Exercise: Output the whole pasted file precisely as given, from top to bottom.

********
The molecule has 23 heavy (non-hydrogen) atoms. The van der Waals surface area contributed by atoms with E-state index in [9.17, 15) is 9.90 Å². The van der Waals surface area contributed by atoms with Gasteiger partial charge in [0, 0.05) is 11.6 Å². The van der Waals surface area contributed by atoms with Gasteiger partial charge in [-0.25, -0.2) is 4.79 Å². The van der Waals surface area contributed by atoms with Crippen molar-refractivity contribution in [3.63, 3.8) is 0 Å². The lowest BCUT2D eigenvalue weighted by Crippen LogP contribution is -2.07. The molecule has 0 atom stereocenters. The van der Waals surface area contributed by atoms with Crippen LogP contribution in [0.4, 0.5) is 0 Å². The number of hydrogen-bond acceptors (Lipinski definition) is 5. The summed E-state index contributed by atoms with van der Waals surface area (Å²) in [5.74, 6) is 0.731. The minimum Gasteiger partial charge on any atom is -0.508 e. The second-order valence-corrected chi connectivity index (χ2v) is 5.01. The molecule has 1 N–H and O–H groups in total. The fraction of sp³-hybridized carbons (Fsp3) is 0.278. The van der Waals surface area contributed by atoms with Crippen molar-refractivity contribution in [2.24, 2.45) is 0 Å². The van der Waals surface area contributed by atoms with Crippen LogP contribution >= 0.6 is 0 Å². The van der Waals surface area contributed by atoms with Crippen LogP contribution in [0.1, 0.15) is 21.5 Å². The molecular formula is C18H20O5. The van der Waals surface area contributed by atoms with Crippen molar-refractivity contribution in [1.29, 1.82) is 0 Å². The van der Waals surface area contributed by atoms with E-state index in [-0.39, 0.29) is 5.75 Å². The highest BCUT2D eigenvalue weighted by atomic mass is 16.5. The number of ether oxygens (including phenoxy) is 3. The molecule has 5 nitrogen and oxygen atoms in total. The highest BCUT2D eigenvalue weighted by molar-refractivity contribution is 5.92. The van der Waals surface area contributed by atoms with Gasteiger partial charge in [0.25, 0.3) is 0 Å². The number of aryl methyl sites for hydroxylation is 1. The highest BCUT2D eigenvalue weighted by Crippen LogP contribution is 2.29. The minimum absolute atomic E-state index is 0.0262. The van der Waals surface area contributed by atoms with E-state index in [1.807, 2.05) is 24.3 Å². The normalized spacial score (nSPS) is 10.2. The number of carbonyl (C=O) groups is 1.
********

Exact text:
The molecule has 23 heavy (non-hydrogen) atoms. The van der Waals surface area contributed by atoms with E-state index in [9.17, 15) is 9.90 Å². The van der Waals surface area contributed by atoms with Gasteiger partial charge in [0, 0.05) is 11.6 Å². The van der Waals surface area contributed by atoms with Gasteiger partial charge in [-0.25, -0.2) is 4.79 Å². The van der Waals surface area contributed by atoms with Crippen molar-refractivity contribution in [3.63, 3.8) is 0 Å². The lowest BCUT2D eigenvalue weighted by Crippen LogP contribution is -2.07. The molecule has 0 atom stereocenters. The van der Waals surface area contributed by atoms with Crippen LogP contribution in [0.4, 0.5) is 0 Å². The number of hydrogen-bond acceptors (Lipinski definition) is 5. The summed E-state index contributed by atoms with van der Waals surface area (Å²) in [5.74, 6) is 0.731. The minimum Gasteiger partial charge on any atom is -0.508 e. The second-order valence-corrected chi connectivity index (χ2v) is 5.01. The molecule has 1 N–H and O–H groups in total. The fraction of sp³-hybridized carbons (Fsp3) is 0.278. The van der Waals surface area contributed by atoms with Crippen molar-refractivity contribution in [2.24, 2.45) is 0 Å². The van der Waals surface area contributed by atoms with Crippen LogP contribution >= 0.6 is 0 Å². The van der Waals surface area contributed by atoms with Crippen LogP contribution in [0.1, 0.15) is 21.5 Å². The molecular formula is C18H20O5. The van der Waals surface area contributed by atoms with Crippen molar-refractivity contribution in [1.29, 1.82) is 0 Å². The van der Waals surface area contributed by atoms with E-state index in [-0.39, 0.29) is 5.75 Å². The highest BCUT2D eigenvalue weighted by atomic mass is 16.5. The number of ether oxygens (including phenoxy) is 3. The molecule has 5 nitrogen and oxygen atoms in total. The highest BCUT2D eigenvalue weighted by molar-refractivity contribution is 5.92. The van der Waals surface area contributed by atoms with Gasteiger partial charge in [0.25, 0.3) is 0 Å². The number of aryl methyl sites for hydroxylation is 1. The highest BCUT2D eigenvalue weighted by Crippen LogP contribution is 2.29. The minimum absolute atomic E-state index is 0.0262. The van der Waals surface area contributed by atoms with E-state index in [1.807, 2.05) is 24.3 Å². The normalized spacial score (nSPS) is 10.2. The number of carbonyl (C=O) groups is 1.